Last year, the FAA announced that it would no longer issue blanket deviations for the larger planes, starting April 1st, 2008. USPA's concern turned into action when FAA officials began insisting that any jump plane that carried more than 19 skydivers would also have to be flown under Part 125. If so, Twin Otter and Skyvan operators had two choices, obtain a letter of deviation that allowed jump flights, but no other flights with passengers or cargo, or limit the number of skydivers to 19. The affect would be devastating. For the better part of a year, USPA kept up negotiations. It wasn't easy. Turnover in the agency meant that USPA had to deal with three different FAA individuals, each time starting over. And each time hearing official remarks that were ominous. So it wasn't clear that USPA's view would prevail. Until now.
The FAA has announced that the only skydiving airplanes that will be subject to Part 125 will be those airplanes that previously had a letter of deviation. Twin Otters and Skyvans will continue flying under Part 91, with as many seat-belted skydivers as weight and balance will allow.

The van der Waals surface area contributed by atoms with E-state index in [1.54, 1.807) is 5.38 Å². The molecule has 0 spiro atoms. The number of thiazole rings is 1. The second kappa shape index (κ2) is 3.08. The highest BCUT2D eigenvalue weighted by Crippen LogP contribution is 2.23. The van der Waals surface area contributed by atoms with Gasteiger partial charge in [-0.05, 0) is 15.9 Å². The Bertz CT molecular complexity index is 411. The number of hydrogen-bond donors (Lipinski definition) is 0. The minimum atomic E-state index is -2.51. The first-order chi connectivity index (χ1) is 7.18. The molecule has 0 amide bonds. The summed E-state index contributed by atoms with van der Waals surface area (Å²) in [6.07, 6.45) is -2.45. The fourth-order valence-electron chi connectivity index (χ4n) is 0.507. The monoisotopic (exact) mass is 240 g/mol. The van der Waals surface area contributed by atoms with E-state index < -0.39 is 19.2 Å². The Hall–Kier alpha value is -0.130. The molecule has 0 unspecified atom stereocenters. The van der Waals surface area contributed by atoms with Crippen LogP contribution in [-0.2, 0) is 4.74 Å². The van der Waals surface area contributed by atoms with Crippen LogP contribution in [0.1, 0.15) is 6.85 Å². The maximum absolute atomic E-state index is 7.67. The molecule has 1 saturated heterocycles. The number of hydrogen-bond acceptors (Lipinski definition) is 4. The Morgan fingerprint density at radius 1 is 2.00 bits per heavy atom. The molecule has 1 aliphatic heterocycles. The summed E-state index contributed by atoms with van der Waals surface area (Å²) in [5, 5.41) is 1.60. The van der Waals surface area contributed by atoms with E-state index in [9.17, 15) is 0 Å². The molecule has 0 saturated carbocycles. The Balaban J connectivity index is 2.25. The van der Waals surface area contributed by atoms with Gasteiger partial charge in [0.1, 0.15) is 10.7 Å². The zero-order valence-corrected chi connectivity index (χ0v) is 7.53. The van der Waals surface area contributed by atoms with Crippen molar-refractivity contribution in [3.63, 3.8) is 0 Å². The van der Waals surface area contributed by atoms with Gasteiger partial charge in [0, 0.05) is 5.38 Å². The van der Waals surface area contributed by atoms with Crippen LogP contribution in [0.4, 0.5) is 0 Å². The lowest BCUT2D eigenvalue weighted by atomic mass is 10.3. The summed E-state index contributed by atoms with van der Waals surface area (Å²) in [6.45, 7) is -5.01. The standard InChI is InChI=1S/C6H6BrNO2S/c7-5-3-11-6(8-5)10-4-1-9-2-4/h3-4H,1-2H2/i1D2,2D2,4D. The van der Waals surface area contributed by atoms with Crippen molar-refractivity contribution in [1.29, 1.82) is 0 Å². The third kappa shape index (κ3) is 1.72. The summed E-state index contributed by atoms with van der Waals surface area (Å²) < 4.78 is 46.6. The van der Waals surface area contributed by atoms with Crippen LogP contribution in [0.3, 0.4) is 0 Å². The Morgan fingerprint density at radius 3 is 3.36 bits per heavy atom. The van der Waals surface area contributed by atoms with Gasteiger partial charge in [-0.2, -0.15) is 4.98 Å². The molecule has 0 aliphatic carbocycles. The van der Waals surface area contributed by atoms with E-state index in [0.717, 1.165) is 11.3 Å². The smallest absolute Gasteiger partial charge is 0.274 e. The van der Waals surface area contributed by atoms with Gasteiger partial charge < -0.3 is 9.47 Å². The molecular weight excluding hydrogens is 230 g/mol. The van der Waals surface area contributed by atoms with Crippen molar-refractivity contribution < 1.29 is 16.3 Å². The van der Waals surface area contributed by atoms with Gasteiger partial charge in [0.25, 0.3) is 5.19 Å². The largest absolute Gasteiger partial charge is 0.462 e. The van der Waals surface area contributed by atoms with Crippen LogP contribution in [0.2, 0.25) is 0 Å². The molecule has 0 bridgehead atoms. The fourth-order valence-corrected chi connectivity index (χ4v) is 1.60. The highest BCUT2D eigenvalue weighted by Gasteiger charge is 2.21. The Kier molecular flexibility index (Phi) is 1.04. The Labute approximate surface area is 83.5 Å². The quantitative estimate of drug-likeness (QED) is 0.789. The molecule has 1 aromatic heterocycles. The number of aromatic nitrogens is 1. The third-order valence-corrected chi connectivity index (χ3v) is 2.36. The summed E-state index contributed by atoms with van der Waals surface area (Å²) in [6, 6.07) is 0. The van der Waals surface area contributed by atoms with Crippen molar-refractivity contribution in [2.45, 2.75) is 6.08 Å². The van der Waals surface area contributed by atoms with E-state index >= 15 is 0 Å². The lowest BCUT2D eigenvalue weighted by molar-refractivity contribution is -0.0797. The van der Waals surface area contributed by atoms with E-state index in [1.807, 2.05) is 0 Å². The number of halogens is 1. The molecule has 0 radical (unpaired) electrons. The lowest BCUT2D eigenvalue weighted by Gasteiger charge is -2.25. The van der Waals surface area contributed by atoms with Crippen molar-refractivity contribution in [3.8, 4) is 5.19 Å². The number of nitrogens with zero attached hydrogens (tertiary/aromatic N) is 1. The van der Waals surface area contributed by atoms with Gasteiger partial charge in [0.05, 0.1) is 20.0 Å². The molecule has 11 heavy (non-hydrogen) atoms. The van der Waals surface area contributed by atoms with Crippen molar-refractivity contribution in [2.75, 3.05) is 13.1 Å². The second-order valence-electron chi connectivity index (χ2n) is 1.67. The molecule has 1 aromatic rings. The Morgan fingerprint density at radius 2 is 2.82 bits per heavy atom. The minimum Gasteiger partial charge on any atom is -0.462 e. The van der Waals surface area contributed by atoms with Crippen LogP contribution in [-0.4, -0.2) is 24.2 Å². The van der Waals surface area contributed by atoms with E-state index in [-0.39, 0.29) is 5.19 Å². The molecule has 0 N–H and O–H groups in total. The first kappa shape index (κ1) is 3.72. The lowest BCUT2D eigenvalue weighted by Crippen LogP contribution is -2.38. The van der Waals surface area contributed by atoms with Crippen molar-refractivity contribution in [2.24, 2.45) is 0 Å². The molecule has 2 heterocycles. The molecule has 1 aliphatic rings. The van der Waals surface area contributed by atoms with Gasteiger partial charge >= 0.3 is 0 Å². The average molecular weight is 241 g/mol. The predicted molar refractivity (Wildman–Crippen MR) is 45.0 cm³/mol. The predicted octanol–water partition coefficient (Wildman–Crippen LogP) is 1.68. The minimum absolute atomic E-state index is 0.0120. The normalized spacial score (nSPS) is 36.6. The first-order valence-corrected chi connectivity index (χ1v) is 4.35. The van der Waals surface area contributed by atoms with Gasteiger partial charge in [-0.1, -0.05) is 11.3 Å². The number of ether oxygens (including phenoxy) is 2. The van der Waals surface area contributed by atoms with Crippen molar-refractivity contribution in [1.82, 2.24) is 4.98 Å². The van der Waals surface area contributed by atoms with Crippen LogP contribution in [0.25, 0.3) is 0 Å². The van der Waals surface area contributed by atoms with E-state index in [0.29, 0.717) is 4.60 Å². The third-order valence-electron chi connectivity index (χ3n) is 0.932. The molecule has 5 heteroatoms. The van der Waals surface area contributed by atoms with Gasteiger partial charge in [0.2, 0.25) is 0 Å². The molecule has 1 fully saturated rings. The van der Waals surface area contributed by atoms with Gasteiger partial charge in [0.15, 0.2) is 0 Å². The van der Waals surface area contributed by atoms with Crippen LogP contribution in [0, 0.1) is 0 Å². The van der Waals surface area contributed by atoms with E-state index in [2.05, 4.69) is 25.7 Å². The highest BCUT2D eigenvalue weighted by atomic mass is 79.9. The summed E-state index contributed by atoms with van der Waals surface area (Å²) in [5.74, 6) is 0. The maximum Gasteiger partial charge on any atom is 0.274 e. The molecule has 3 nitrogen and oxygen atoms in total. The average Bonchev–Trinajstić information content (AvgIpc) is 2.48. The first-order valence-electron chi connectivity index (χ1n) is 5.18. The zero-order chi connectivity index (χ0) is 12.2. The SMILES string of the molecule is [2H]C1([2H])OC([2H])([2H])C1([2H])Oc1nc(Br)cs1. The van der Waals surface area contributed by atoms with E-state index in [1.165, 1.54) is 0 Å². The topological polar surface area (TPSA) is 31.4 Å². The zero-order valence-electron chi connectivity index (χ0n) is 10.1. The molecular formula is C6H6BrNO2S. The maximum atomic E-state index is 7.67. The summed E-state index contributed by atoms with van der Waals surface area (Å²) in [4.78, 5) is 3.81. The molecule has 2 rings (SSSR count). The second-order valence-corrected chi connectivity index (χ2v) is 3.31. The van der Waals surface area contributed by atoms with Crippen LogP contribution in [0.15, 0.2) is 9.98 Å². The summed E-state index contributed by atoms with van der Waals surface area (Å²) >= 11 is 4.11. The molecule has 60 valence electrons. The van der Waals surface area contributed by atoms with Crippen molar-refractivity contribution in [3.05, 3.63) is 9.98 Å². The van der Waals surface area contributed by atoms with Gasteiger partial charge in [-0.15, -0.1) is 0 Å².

USPA has submitted comments to the FAA concerning the agency’s proposal to move to a new system of air traffic control called NextGen. A component of that system is known as ADS-B, for Automatic Dependent Surveillance-Broadcast. The ADS-B system combines the GPS system, aircraft avionics and ground stations to enable more accurate transmission of position and trajectory information between aircraft and ATC, and between aircraft. The FAA is proposing that by 2020 all aircraft be equipped for ADS-B when operating in Class A, B or C airspace, and Class E airspace areas at or above 10,000 feet mean sea level (MSL). Because most skydiving jump planes fly above 10,000 feet MSL, USPA took the opportunity to advise FAA’s planners of the impact on jump operations. Though there may be safety benefits (still to be determined), there could also be huge costs. For instance, the FAA noted that the costs for a piston aircraft could range from $6,578 to $22,283; the costs for a turbine aircraft could range from $12,906 to $486,000. Stay tuned to the USPA website and Parachutist for updates